Lucretia Coffin Mott, abolitionist and early women’s rights activist, was born on January 3, 1793 to a Quaker family in Nantucket, Massachusetts. As a child, Mott attended a Quaker boarding school, where she solidified her commitment to the Quaker belief in the equality of all people before God. This belief led her to become a passionate abolitionist and Quaker preacher, despite social pressures against women speaking in public. In 1833, Mott helped found the Philadelphia Female Anti-Slavery Society, an interracial, female chapter of the all-male American Anti-Slavery Society. Five years later Mott’s society hosted the second Anti-Slavery Convention of American Women, provoking retaliation by angry mobs. Undeterred, Mott and her husband attended the World Anti-Slavery Convention in 1840, where she was again restricted from participating due to her gender.
While in London, Mott met Elizabeth Cady Stanton, a fellow abolitionist who had also been rejected from the convention. Inspired by the lack of inclusion, Stanton and Mott promised to organize a women’s rights meeting upon returning to the United States. True to their word, eight years later the two women held the Seneca Falls Convention in Seneca Falls, New York. Despite its controversial nature, the convention attracted hundreds of people, including Frederick Douglass. At the convention, Mott presented the “Declaration of Sentiments,” which included twelve resolutions, including property rights, the right to divorce, increased access to education, and the right to vote. The Declaration was passed on the second day of the convention, after a day of discussion and editing, and signed by 100 men and women. Its most controversial piece, voting rights, divided the convention; however, it was ultimately included in the Declaration and became the foundation of the women’s suffrage movement.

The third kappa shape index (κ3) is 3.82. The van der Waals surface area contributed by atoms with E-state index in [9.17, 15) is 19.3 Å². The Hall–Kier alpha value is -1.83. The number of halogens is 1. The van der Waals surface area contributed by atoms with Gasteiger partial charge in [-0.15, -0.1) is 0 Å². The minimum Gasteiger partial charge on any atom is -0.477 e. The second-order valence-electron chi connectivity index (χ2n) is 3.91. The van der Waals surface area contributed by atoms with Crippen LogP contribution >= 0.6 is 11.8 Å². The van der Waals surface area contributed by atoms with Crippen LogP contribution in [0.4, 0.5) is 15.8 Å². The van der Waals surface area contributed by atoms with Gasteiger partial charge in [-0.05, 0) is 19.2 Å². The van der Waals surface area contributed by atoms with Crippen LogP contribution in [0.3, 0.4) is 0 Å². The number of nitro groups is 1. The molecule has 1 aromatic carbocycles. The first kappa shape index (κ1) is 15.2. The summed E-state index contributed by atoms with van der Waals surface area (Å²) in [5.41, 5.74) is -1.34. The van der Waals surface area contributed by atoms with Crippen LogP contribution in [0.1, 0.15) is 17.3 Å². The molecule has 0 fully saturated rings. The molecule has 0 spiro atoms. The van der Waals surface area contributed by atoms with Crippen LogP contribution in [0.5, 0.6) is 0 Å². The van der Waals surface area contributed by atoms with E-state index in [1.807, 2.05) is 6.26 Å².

Mott continued to support both women’s rights and abolitionism throughout the period leading up to and during the Civil War. An opponent of the Fugitive Slave Act of 1850, she and her husband opened up their home to slaves escaping on the Underground Railroad. She also continued to write and lecture on women’s rights, publishing Discourse on Women in 1850, and attending various women’s rights conventions. As a Quaker, Mott opposed conflict and spent most of the Civil War assisting the Quaker Friends Educational Association in founding the coeducational Swarthmore College, which opened for class in 1869. After the war, she became president of the American Equal Rights Association and helped to organize the Free Religious Association.
While Mott celebrated the Civil War’s role in ending slavery, she and many of her fellow women’s rights advocates condemned the fourteenth and fifteenth amendments for not including women in its expansion of voting rights and citizenship. Debate among women’s rights advocates over whether to support the fifteenth amendment ultimately led to a split in the movement, with Mott and others opposing it joining the National Woman Suffrage Association. Mott continued to be an active supporter for women’s rights and peace through the last years of her life until her death on November 11, 1880.